Williams, who himself performed with the troupe, describes its two business offices, one for the magazine and one for theater administration. The latter came courtesy of a one-woman band, Lucy Kaye, who worked for an interior decorator during the day and gave her evenings over to the company, typing scripts, and handling calls or requests for bookings. Half of her $25 a month salary went to her family and the rest she donated to the Shock Troupe.

In the building’s open space, the workers constructed a stage out of lumber stolen from building sites around the city and used the room not only for full-scale performances but also for classes, lectures, symposia, rehearsals, meetings, rent parties at which the actors entertained with sketches, dances and playlets. The actor Will Lee and his girlfriend Becky Roland, a member of New Dance Group of New York City, were special favorites.

Money was so tight at a salary of $1 a week that two of the actors broke building code and often slept on a mattress they stored behind the stage. Williams also writes that the bathroom basin leaked brown water, so Saxe and Lee would use the public baths a block away at least twice a week. In time, some of the Shock Troupers moved to a rented flat on 13th Street and Second Avenue but all the outreach activity remained at 12th Street.

Members of the Workers Laboratory Theatre in the New York Parade; May 1936 (University of Wyoming American Heritage Center Archives)

Members of the Workers Laboratory Theatre in the New York Parade; photo dated May 1936 (University of Wyoming American Heritage Center Archives)

A 1997 article from The Nation magazine tells the story of the theater group from an interview with former actor Ed Bruskin. He describes how actors would buy vegetables for dinner and make “bathtub salad” by mixing the vegetables in the “only place big enough to hold food for twelve.” Between shopping for day-old produce on Third Avenue, Bruskin said that the shock troupe played to rave reviews from enthusiastic crowds everywhere– except on Wall Street.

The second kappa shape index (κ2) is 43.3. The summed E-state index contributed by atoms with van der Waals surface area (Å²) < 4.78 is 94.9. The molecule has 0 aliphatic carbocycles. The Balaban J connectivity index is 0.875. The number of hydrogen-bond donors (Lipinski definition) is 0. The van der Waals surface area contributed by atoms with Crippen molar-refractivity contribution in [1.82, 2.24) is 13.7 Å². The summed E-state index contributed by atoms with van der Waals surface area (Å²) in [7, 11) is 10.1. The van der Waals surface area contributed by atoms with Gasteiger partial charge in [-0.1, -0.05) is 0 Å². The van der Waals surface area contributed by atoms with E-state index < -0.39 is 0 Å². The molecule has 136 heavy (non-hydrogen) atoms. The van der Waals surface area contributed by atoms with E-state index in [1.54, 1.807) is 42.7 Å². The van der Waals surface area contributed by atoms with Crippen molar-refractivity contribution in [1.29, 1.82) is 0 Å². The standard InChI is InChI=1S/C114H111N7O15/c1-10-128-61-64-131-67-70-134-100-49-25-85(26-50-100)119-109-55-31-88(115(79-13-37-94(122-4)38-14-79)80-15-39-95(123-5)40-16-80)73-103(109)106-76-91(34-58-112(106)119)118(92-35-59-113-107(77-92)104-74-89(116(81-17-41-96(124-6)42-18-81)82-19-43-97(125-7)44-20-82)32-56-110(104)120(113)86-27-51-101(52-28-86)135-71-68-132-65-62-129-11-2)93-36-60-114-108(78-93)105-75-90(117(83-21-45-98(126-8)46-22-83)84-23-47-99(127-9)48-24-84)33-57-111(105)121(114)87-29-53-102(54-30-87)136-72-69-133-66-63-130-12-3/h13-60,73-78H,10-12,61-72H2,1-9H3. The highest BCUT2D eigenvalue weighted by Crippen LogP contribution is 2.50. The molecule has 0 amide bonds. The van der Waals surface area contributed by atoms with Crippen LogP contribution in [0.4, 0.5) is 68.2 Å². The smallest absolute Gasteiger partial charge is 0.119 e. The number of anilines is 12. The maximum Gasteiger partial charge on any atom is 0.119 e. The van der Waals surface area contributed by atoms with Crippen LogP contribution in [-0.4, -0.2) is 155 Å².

The Shock Troupers developed a routine of their own.  They rose at 8 a.m. and after breakfast walked over to 12th Street for performance classes, and discussion of the events of the day, which often became the subject of their plays. They also submitted to what they called “self-criticism” sessions, during which, as Williams put it, they “let their hair down and said exactly what they thought of each other.” Lunch was a pot cheese sandwich and after dinner back on 13th Street, they returned to 12th Street for rehearsal with the evening troupe.

As the labor movement responded to worker pay cuts with strikes, the Workers Laboratory Theater brought out more plays. As the National Recovery Act went into effect and labor unionism spread, the Workers Laboratory Theater would perform two or three times a day, rehearsing on subways en route to bookings and sometimes staging their plays on the back of trucks in May Day parades. An actress who performed with the group, Amelia Romano, said in an oral history that despite the financial difficulties of the Great Depression, despite the “great social upheaval” of those years, “out of it came tremendous creativity.”

In the years since the theater company’s demise at the end of the 1930s, the building at 42 East 12th Street became loft and commercial rental space until the 1980s when it was converted to condominiums on the upper floors. Nimble Fitness has been on the the ground floor since 2008, and upstairs, the apartments go for as much as $3 million.